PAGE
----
I'm with Lit3Bolt on this one. Part of me wants Democrats to just scream no at everything, and part of me wants them to do what Warren did to Carson–get written promises from them and then endlessly harass them when they inevitably renege.

  54. Rich S. Says:

    Republicans never had a reason to complain about Obama's cabinet nominees. Giethner? Larry Summers (although not in the cabinet)? The republicans were probably happy with those guys carrying water for Wall St. as they did.

  55. Aurora S Says:

    It is also the nature of the Left to say, "Where did we go wrong?" and hypercritically analyze every little move and possible misstep when we don't get our way, while the Right says, "OK, how can we make this the Democrats' fault?" The Republican strategy appears to work better. So essentially, the Democrats and the Republicans both blame the Democrats for everything, and the Left keeps devouring itself while the Right steals the show. The "Liberal Weakness", as my friend calls it, is basically demonstrating self-awareness with an unwillingness to give up the role of being The Adults In The Room when politically advisable.

    You've got one side that follows the rules because it's the Honorable Thing To Do, and the other side that does whatever the fuck it wants because Winning. So who wins? Of course it's going to be the underhanded motherfuckers. So we're going to punish our own for not being stubbornly pure enough to martyr themselves? We just don't know how to do anything BUT lose and we need to stop romanticising it. Fire and Blood, motherfuckers.

  56. jcdenton Says:

    @Aurora S (to follow on from what you've said)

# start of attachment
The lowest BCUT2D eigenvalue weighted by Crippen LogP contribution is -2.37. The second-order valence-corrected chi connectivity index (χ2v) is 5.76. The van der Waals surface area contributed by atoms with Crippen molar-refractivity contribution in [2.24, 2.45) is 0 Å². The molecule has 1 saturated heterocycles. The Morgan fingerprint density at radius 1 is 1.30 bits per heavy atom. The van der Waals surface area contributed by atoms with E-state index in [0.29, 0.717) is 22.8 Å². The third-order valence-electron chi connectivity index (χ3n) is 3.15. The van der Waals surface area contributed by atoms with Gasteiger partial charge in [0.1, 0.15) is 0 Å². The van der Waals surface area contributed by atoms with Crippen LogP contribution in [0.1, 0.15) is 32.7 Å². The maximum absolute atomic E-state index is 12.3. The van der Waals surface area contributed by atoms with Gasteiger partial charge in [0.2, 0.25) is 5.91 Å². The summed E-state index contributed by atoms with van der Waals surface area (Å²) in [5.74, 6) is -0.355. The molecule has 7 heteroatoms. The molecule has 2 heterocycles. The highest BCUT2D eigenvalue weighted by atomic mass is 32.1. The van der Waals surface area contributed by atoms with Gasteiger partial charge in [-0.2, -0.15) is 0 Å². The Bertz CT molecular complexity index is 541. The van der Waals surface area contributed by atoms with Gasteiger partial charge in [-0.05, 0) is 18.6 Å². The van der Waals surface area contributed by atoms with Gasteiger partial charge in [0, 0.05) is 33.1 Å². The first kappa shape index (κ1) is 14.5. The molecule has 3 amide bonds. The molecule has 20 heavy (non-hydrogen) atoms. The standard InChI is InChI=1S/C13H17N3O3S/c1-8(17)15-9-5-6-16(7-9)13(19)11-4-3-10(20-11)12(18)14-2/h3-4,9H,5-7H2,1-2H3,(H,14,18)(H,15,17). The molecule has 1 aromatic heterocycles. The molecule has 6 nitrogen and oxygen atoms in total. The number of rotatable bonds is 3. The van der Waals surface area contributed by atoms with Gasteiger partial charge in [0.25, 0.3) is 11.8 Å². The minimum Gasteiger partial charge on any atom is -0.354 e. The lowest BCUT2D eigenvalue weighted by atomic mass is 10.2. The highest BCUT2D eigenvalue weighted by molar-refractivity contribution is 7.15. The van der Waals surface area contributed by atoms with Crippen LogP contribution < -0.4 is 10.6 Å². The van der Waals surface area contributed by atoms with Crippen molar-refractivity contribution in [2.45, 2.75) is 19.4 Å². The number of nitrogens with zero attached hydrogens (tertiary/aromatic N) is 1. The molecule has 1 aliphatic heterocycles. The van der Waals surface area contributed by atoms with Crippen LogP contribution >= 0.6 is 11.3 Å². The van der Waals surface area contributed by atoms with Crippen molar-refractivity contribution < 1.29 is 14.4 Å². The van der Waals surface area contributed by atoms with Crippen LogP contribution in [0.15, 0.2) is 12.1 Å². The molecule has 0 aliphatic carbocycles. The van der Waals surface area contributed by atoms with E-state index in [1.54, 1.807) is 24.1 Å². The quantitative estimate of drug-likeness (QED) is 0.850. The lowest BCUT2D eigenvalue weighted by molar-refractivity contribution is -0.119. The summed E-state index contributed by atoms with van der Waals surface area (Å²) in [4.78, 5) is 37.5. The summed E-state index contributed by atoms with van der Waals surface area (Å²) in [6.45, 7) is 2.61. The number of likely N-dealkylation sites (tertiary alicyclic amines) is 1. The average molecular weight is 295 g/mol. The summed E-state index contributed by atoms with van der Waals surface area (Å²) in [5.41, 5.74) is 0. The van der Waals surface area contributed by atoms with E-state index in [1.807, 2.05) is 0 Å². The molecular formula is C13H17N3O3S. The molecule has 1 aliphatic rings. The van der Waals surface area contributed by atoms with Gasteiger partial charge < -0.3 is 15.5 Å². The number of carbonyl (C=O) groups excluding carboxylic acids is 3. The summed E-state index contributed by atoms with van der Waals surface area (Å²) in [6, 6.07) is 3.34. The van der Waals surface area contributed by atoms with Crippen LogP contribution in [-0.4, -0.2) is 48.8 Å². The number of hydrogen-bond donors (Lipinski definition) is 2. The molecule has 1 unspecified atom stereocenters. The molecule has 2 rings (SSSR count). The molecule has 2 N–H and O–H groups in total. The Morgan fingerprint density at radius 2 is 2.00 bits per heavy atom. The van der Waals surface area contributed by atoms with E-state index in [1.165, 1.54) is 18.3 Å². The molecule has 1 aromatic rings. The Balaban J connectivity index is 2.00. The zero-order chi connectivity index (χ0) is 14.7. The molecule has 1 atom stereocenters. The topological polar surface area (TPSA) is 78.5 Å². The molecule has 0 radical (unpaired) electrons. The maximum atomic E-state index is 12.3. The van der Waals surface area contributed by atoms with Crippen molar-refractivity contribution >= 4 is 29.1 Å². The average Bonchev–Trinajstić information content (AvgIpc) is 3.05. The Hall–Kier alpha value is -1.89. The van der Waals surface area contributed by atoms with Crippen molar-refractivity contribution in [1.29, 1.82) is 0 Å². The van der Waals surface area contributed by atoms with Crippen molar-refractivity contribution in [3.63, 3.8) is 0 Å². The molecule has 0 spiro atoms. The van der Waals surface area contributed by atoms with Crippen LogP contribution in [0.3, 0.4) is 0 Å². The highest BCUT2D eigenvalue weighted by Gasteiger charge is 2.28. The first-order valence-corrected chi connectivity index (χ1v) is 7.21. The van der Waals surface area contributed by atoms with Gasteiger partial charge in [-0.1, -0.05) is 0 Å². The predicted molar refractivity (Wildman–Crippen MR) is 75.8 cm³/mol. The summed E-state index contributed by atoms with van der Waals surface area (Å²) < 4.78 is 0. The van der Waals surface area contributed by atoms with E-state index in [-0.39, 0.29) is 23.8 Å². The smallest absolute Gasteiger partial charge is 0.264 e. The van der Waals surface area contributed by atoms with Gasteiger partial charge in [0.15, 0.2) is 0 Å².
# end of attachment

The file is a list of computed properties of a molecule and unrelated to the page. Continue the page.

There is a really frightening inability in progressives to separate self-criticism from actual moral responsibility. At a time like this, the only moral responsibility left to us is to win. Win for the frightened, win for the downtrodden and for the abused.

    The time for the metaphorical firing squads is over. If you'd like to avoid the real ones, get behind the best imperfect politicians you can find (or join the party and run for office yourself) and lend them your voice and you full-throated support. Progressives need to strike a careful balance of pushing the pols in the right direction and supporting them like they were the fucking Mother of Dragons herself, but that's less of a challenge than dying without health care, so I'm sure we can figure it out.

    Less nitpicking more ass kicking.

  57. democommie Says:

    Maybe we should just rename the DNC, The NCRP. Now would actually be a really

    * The Nearly Central* Right-Lite Party. Considering that, at the rate the Overton Window is sliding bigly to the right, "soft on crime" will prolly morph, soonly, into allowing those condemned for offenses against POG's** to be shot by a firing squad instead of being hanged, drawn and quartered.

    ** Pissed Off Geriatrics